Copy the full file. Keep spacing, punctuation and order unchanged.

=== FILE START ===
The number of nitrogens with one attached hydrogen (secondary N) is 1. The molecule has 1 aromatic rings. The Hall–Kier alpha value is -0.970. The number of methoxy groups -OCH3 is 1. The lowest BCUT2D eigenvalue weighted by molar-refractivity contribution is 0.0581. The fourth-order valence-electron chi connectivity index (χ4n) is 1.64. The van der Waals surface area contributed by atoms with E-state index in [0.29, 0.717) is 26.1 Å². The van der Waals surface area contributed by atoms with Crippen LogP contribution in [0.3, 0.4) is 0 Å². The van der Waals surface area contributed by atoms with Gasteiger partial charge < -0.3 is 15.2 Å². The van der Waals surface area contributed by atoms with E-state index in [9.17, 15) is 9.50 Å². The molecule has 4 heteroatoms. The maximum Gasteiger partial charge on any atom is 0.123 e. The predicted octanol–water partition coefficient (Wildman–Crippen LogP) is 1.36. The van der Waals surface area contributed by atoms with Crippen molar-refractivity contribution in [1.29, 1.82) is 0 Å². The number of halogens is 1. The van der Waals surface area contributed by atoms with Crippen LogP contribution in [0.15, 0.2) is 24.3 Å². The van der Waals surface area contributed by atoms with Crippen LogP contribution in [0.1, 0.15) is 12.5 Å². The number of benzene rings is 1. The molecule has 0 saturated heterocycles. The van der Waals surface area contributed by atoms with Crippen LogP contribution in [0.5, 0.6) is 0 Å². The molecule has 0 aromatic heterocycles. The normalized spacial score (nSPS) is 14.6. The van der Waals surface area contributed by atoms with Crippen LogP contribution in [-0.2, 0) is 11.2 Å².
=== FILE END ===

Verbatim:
The number of nitrogens with one attached hydrogen (secondary N) is 1. The molecule has 1 aromatic rings. The Hall–Kier alpha value is -0.970. The number of methoxy groups -OCH3 is 1. The lowest BCUT2D eigenvalue weighted by molar-refractivity contribution is 0.0581. The fourth-order valence-electron chi connectivity index (χ4n) is 1.64. The van der Waals surface area contributed by atoms with E-state index in [0.29, 0.717) is 26.1 Å². The van der Waals surface area contributed by atoms with Crippen LogP contribution in [0.3, 0.4) is 0 Å². The van der Waals surface area contributed by atoms with Gasteiger partial charge < -0.3 is 15.2 Å². The van der Waals surface area contributed by atoms with E-state index in [9.17, 15) is 9.50 Å². The molecule has 4 heteroatoms. The maximum Gasteiger partial charge on any atom is 0.123 e. The predicted octanol–water partition coefficient (Wildman–Crippen LogP) is 1.36. The van der Waals surface area contributed by atoms with Crippen molar-refractivity contribution in [1.29, 1.82) is 0 Å². The number of halogens is 1. The van der Waals surface area contributed by atoms with Crippen LogP contribution in [0.15, 0.2) is 24.3 Å². The van der Waals surface area contributed by atoms with Crippen LogP contribution in [0.1, 0.15) is 12.5 Å². The number of benzene rings is 1. The molecule has 0 saturated heterocycles. The van der Waals surface area contributed by atoms with Crippen LogP contribution in [0.5, 0.6) is 0 Å². The molecule has 0 aromatic heterocycles. The normalized spacial score (nSPS) is 14.6. The van der Waals surface area contributed by atoms with Crippen LogP contribution in [-0.2, 0) is 11.2 Å².